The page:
After the DarkSide took down the fuel infrastructure, shutting down 5500 miles of pipeline, the public got a wakeup call on the importance of cybersecurity. Public awareness of cybersecurity crime has moved from the shadows into a tangible financial and logistical problem for many citizens. The control of infrastructure by unknown groups from unknown locations has increased the public desire for government intervention. With the rapidly changing global environment, does this disreputable activity warrant a closer look? Perhaps more interesting are the reports that DarkSide has already been shut down actually true?

Who or What is DarkSide?

In order to understand DarkSide, know that malware is a file or a code designed to cause damage to a computer or network. Ransomware is a form of malware designed to deny system access until a ransom is paid. DarkSide organizers are Russian in origin and offer ransomware-as-a-service (RaaS) to cybercriminals, employing a double extortion capability of file encryption and data theft. The malware is deployed on compromised networks like Colonial Pipeline.

Trying to portray themselves as altruistic, DarkSide recently stated, “We are apolitical, we do not participate in geopolitics, with no need to tie us with a defined government.” We now know that DarkSide is a ruthless organization, earning $15 billion annually from United States victims. The New York City cyber intelligence firm Flashpoint stated that they did not think the DarkSide attack was intended to damage infrastructure and simply thought Colonial would pay large sums of money for their ransom.

After massive fuel problems for the public last week, DarkSide tried to downplay future widespread infrastructure attack fears. Brian Krebs (KrebsonSecurity), an American journalist known for coverage on profit-seeking cybercriminals reported the following comments from the Darkside Leaks blog, “Our goal is to make money, and not create problems for society. From today we introduce moderation and check each company that our partners want to encrypt to avoid social consequences in the future.”

In fact, DarkSide has a history of trying to be ethical in a nefarious line of business. They “try” to adhere to so-called ‘principles’, stating “we will not attack the following targets: Medicine, funeral services, education, nonprofit organizations, and government sector. We only attack companies that can pay the requested amount, we do not want to kill your business.” In other words, DarkSide and a few other similar entities are trying to downplay their true activity by posing as a modern Robin Hood role, all the while extorting others and padding their own pocketbook.

It turns out that it is not always easy to be philanthropic in this line of business. Threatpost, an independent news site dedicated to IT information and business security, stated on Friday that the DarkSide tried to give $20,000 in donations to charities last October. It was a short-lived empty gesture as both The Water Project and Children International refused the money.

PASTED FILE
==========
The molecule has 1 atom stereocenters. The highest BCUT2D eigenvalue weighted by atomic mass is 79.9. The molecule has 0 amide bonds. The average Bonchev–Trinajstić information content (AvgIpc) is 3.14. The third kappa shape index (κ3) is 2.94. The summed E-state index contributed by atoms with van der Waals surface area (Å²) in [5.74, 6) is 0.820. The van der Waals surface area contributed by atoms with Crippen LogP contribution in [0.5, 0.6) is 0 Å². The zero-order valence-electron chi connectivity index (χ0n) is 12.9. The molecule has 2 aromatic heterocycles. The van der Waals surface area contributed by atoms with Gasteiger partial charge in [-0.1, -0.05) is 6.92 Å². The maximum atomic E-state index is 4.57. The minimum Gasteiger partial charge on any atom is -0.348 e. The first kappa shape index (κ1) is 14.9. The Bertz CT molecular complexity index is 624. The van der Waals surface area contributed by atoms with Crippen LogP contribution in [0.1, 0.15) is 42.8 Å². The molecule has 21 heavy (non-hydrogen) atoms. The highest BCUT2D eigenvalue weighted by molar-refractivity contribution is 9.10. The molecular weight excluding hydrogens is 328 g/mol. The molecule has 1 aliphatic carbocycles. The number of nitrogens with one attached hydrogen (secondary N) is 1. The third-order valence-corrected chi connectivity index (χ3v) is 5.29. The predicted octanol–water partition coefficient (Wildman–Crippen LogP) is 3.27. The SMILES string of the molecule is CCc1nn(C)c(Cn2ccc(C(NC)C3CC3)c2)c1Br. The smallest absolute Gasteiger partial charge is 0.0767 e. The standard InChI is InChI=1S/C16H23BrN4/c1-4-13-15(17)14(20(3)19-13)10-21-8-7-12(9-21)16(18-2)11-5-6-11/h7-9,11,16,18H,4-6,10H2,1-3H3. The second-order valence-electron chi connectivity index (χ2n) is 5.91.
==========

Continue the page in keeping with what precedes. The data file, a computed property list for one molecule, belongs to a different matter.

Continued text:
Public Outcry

Even though Energy Secretary Jennifer Granholm said the nation is “over the hump” on gas shortages, on Friday, Virginia Attorney General Mark Herring said his office received more than 500 reports of price gouging and was still responding to consumer complaints. Frustrated Americans, especially in affected areas, now have firsthand experience of the damaging effects of cybercrime and infrastructure denial.

President Biden signed an executive order to strengthen federal cyber defenses following the pipeline hack on May 12. Will Biden’s Executive Order creating a rating system for developmental security for software and internet devices, prove useful? The EO also requires IT service providers with federal contracts to share information on cyber breaches, while establishing a new cybersecurity safety review board to study major incidents.

In somewhat revelational news, according to Brian Krebs, DarkSide ransomware gang called it quits last week. It appears the crime gang “announced it was closing shop after its servers were seized and someone drained the cryptocurrency from an account the group uses to pay affiliates.”

Perhaps more interestingly is the secrecy surrounding what country or entity was behind the seizure and subsequent shutdown of DarkSide. How long the group will be offline or when the next cyber-attack will occur, remains to be seen. It is obviously not the last such attack on our infrastructure that we will see.

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Jay Hicks is an author, instructor and consultant. With a special kinship for military personnel, Jay provides guidance on successful civilian career transition and has co-authored “The Transitioning Military Series”. He is the co-founder of Gr8Transitions4U, where advocating the value of hiring military personnel is the key focus. More about Jay and his passion can be found at